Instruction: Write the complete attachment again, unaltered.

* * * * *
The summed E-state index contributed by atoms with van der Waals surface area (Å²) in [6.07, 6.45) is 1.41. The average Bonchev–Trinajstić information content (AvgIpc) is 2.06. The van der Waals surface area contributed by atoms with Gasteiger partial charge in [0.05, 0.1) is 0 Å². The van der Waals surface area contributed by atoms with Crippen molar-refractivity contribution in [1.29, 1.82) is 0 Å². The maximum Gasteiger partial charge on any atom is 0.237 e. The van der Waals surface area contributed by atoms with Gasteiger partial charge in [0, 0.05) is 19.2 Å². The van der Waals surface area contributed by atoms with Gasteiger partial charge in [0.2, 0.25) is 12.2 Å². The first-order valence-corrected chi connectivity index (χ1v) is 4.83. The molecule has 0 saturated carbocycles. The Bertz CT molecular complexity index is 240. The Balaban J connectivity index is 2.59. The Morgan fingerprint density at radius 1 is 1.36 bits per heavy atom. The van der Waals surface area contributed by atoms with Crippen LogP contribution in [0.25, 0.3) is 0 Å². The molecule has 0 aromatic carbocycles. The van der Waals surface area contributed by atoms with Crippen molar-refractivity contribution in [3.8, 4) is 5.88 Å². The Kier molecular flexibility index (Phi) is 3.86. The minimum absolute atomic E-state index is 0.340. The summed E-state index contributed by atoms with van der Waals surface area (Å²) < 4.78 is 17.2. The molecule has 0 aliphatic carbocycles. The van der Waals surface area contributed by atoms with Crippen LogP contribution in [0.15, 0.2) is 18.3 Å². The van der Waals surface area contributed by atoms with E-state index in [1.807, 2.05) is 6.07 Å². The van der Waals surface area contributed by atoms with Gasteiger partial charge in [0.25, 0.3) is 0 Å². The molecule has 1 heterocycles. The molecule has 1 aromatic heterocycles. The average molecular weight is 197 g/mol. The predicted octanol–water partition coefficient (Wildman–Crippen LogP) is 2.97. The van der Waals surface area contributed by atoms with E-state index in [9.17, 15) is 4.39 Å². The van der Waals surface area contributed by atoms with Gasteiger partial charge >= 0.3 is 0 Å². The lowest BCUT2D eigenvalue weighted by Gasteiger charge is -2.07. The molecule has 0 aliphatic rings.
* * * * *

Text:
The summed E-state index contributed by atoms with van der Waals surface area (Å²) in [6.07, 6.45) is 1.41. The average Bonchev–Trinajstić information content (AvgIpc) is 2.06. The van der Waals surface area contributed by atoms with Gasteiger partial charge in [0.05, 0.1) is 0 Å². The van der Waals surface area contributed by atoms with Crippen molar-refractivity contribution in [1.29, 1.82) is 0 Å². The maximum Gasteiger partial charge on any atom is 0.237 e. The van der Waals surface area contributed by atoms with Gasteiger partial charge in [0, 0.05) is 19.2 Å². The van der Waals surface area contributed by atoms with Gasteiger partial charge in [0.2, 0.25) is 12.2 Å². The first-order valence-corrected chi connectivity index (χ1v) is 4.83. The molecule has 0 saturated carbocycles. The Bertz CT molecular complexity index is 240. The Balaban J connectivity index is 2.59. The Morgan fingerprint density at radius 1 is 1.36 bits per heavy atom. The van der Waals surface area contributed by atoms with Crippen LogP contribution in [0.25, 0.3) is 0 Å². The molecule has 0 aromatic carbocycles. The van der Waals surface area contributed by atoms with Crippen molar-refractivity contribution in [3.8, 4) is 5.88 Å². The Kier molecular flexibility index (Phi) is 3.86. The minimum absolute atomic E-state index is 0.340. The summed E-state index contributed by atoms with van der Waals surface area (Å²) < 4.78 is 17.2. The molecule has 0 aliphatic carbocycles. The van der Waals surface area contributed by atoms with Crippen LogP contribution in [0.15, 0.2) is 18.3 Å². The van der Waals surface area contributed by atoms with E-state index in [1.807, 2.05) is 6.07 Å². The van der Waals surface area contributed by atoms with Gasteiger partial charge in [0.25, 0.3) is 0 Å². The molecule has 1 heterocycles. The molecule has 1 aromatic heterocycles. The average molecular weight is 197 g/mol. The predicted octanol–water partition coefficient (Wildman–Crippen LogP) is 2.97. The van der Waals surface area contributed by atoms with E-state index in [9.17, 15) is 4.39 Å². The van der Waals surface area contributed by atoms with Gasteiger partial charge >= 0.3 is 0 Å². The lowest BCUT2D eigenvalue weighted by Gasteiger charge is -2.07. The molecule has 0 aliphatic rings.